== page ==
Please check out this column from my favorite sportswriter Will Leitch. (And I’m not just saying that because he’s a die-hard St. Louis Cardinals fan like myself.) His latest piece for Sports on Earth, headlined “Thank God for Homers,” takes on the curious way that some other sportswriters handle Josh Hamilton’s religious utterances.
It’s basically a public service announcement to sports writers. But it works as a PSA for all writers, particularly those of us from different religious cultures than evangelical. It begins:
In a column this morning about Josh Hamilton, the one-time universally beloved All-Star who is having a rough go of it during his first month as an Anaheim Angel, Los Angeles Times columnist T.J. Simers asks Hamilton a snide, sorta condescending question.
Hamilton, who became a born-again Christian after his well-publicized struggles with substance abuse, tells Simers that, when fans are booing him, he turns to his faith, and The Bible, for strength. Simers, perhaps predictably, has a sniggering, obnoxious response.
“Does it mention anywhere in the Bible,” [Simers] asked, “what it takes to hit more home runs?”
Leitch explains that many people dislike athletes thanking God for their achievements. Drives them crazy, he says. They dislike the notion that God cares about little things like sports accomplishments. And they dislike the notion that God favors one team over another. Sportswriters roll their eyes and shut down their tape recorders when God gets mentioned. But, Leitch says, there’s a huge disparity between what these athletes are saying, and what the writers are hearing. For instance:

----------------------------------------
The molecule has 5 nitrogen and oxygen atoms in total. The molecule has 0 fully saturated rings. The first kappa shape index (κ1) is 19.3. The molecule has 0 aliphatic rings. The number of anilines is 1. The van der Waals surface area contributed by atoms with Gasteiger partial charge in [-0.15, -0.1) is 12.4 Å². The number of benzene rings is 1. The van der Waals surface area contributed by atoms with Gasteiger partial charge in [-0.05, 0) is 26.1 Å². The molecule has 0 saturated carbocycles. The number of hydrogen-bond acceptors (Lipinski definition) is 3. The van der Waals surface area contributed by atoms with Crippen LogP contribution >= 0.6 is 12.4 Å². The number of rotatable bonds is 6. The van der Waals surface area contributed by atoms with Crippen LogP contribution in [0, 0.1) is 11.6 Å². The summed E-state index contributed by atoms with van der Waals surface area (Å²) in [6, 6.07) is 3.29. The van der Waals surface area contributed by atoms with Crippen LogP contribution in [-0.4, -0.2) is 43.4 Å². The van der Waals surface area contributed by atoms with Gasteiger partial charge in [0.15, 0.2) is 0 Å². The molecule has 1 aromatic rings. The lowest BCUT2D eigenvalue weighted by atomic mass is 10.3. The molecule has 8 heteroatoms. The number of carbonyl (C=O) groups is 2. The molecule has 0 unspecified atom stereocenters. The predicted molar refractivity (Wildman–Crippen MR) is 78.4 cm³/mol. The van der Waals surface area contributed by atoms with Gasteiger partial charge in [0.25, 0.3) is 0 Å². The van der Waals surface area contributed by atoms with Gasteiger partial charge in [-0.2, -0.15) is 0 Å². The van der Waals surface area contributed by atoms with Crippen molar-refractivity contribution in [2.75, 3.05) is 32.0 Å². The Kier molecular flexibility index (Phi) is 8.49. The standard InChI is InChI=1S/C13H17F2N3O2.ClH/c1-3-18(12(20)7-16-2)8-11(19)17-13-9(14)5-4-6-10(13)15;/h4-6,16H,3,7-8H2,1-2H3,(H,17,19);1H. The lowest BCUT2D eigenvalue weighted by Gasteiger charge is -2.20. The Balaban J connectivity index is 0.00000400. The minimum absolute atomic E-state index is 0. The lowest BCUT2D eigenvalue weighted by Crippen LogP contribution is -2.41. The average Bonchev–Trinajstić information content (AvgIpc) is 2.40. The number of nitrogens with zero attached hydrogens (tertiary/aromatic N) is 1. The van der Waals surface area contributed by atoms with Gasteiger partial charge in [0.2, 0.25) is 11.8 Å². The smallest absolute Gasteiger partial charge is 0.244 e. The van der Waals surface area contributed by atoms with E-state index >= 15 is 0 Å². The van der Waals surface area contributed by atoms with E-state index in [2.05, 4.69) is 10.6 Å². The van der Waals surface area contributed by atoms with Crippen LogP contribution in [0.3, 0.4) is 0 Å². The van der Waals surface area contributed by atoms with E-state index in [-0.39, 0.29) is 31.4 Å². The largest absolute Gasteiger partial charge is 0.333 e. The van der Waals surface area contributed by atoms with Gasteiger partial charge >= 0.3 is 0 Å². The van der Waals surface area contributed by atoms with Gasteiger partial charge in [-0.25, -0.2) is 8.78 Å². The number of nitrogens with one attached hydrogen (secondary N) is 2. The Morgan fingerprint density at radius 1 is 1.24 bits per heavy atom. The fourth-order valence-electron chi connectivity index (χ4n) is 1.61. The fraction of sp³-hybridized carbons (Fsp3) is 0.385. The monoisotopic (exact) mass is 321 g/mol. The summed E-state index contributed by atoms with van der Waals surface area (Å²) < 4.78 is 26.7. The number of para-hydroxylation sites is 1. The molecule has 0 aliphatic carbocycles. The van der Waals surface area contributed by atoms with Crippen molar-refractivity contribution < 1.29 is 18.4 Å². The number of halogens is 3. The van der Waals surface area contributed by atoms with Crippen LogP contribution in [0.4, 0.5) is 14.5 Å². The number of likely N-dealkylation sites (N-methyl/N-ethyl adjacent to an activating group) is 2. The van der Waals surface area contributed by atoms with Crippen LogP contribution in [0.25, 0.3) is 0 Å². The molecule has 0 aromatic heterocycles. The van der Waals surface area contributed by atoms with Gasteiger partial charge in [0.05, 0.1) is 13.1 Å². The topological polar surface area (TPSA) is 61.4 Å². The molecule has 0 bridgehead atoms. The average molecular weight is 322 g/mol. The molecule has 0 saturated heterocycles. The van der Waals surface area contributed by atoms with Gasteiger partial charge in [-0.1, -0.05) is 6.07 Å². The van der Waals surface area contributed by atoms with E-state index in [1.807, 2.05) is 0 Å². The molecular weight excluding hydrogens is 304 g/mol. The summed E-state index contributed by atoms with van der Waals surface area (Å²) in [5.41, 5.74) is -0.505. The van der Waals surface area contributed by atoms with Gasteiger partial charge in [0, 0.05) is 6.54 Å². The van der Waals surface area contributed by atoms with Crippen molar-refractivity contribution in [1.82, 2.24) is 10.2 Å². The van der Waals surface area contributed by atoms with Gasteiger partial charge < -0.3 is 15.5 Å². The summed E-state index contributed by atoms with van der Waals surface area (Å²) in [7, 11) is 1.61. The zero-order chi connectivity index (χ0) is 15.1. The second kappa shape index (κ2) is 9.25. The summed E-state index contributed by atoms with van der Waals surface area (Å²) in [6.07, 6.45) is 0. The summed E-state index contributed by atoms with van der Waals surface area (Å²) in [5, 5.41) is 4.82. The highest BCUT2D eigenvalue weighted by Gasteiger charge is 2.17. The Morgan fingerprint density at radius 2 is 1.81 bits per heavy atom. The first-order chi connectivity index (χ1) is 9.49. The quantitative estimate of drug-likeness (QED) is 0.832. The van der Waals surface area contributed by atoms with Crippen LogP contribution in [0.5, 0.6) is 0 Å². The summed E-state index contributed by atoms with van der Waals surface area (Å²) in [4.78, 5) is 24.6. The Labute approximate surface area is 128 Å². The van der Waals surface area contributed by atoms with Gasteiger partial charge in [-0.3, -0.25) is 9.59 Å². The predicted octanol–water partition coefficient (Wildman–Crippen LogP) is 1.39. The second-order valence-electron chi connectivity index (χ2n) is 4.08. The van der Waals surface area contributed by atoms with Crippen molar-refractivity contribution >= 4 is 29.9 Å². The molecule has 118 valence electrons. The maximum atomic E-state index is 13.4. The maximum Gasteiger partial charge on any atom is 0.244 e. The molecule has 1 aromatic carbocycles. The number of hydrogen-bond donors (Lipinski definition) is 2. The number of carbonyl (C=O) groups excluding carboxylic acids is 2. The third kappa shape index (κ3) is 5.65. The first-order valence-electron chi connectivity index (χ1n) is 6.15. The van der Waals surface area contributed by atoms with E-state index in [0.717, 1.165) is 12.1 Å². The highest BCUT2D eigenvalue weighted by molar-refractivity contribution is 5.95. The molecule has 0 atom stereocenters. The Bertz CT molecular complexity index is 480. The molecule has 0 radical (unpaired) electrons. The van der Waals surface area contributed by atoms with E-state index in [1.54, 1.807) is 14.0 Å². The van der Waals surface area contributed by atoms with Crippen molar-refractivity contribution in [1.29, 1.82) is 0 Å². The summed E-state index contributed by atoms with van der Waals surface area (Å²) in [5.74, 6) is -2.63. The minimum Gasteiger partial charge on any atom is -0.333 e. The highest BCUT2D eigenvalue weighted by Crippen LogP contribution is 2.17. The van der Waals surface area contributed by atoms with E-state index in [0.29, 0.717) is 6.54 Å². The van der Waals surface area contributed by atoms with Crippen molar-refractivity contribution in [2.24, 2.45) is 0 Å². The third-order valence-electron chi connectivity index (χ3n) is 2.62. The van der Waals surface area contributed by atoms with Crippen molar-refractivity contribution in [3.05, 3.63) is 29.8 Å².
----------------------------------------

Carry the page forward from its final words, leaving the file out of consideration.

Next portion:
When Josh Hamilton won the Home Run Derby in 2008, here’s what he said afterward: “It’s amazing, the last few years, what God’s done in my life, and how quickly he’s done it.”
Now, here’s what non-believers hear when he says that:
God decided that I would start hitting a ton of home runs. He likes me more than He likes anyone else in this competition. Therefore, he made me win. I am so close to God that He has decided I should win this Home Run Derby. A couple of those balls I hit, God picked them up and carried them extra feet so they would get over the fence. God cares, specifically, about this Home Run Derby, more than he cares about poverty, starvation and disease. If God liked you as much as he liked me, you might hit home runs too. But he doesn’t.
But this is absolutely not what he is saying.
What Hamilton is saying when he thanks God is not that God somehow chose him over others. He is in fact saying the opposite: It is a humble acknowledgment that nothing any person does can ever be attributable to themselves. It’s a guard against pride.
Christianity isn’t some peripheral notion of Hamilton’s life; it is his life. When you live a Christian life, everything you do, from showing up to church on Sunday, to going to the grocery store, to pumping gas, to hitting a home run, to striking out, is done for the glory of Christ. Hamilton isn’t thanking Jesus for helping him hit a homer; he is thanking Jesus for everything. From the homers to the strikeouts to the millions of dollars to all the boos.